'Fine to flush' official mark introduced to tackle wet wipes blocking UK sewers
By Emily Beament, Press Association Environment Correspondent
A "fine to flush" symbol is being introduced for wet wipes that have passed strict tests to ensure they will not contribute to sewer "fatbergs", the water industry has said.
Manufacturers of wipes will be able to feature the official water industry logo on their packaging if their products pass the independent tests to prove they can be safely flushed down the toilet.
This will let consumers know that the products do not contain plastic and will break down in the sewer system instead of clogging up sewers and contributing to fatbergs which cause blockages, industry body Water UK said.
The move comes amid consumer confusion and growing concern about the problems caused by flushing away wet wipes, many of which are labelled flushable but do not break down quickly when they enter the sewer system.
These types of wipes would not pass the stringent tests that will allow them to receive the "fine to flush" symbol, Water UK said.
Manufacturers will be able to have their wipes tested by WRc, Swindon-based independent technical experts who have developed the standards with Water UK, and will awarded the mark if the product passes.
Fatbergs, which are mainly caused by a build-up of wet wipes, oils and grease into a solid mass, have increased in frequency in recent years, with a 210ft (64m) fatberg discovered blocking a sewer in Sidmouth, Devon, this week.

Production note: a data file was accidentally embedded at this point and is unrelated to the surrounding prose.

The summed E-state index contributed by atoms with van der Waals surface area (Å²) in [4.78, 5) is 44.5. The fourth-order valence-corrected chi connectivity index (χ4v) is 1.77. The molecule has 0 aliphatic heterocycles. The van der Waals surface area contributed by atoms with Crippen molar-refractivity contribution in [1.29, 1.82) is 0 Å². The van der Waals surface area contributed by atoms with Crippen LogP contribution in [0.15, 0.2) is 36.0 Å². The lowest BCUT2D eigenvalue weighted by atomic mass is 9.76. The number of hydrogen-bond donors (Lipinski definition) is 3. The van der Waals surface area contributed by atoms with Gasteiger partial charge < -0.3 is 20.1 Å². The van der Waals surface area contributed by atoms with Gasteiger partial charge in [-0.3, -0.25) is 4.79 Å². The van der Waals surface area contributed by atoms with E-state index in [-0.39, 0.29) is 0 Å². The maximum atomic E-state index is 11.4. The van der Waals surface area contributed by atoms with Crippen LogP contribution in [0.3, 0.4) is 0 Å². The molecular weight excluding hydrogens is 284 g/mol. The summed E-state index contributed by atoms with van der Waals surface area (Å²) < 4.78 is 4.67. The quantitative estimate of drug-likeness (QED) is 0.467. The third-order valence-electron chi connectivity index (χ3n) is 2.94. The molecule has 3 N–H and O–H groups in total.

Non-flushable wet wipes could make up around 93% of the material causing some sewer blockages, according to research into the problem in 2017.
Water UK, which represents water and sewerage companies, said there are approximately 300,000 sewer blockages a year, costing £100 million, harming the environment and leading to home and business drains backing up.
Water UK chief executive Michael Roberts said: "This is an important step in the battle against blockages.
"We've all seen the impact of fatbergs recently, and we want to see fewer of them.
"Improving the environment is at the core of what the water industry does, and the new 'fine to flush' standard that we've created will make it easier for consumers to buy an environmentally-friendly product instead of one which clogs up drains and sewers."
The Marine Conservation Society called for retailers to ensure all wipes have either passed the fine to flush standard and have the logo on the pack, or are clearly labelled with "do not flush", to help consumers make the right choices.
The charity said that, in its annual beach clean in 2018, volunteers found an average of 12 wet wipes per 110 yards (100m) of beach cleaned and surveyed, an increase of more than 300% in the last decade.
Laura Foster, head of clean seas at the Marine Conservation Society, said: "We know that there is huge confusion for consumers on which products can be flushed, resulting in millions being spent on blockages every year."
"Unfortunately some products on the market labelled as flushable have been known to contain plastic fibres, adding to plastic pollution in our oceans.
"In addition, by not being designed for realistic conditions found in UK sewers, they may not break down fast enough and therefore potentially contribute to blockages."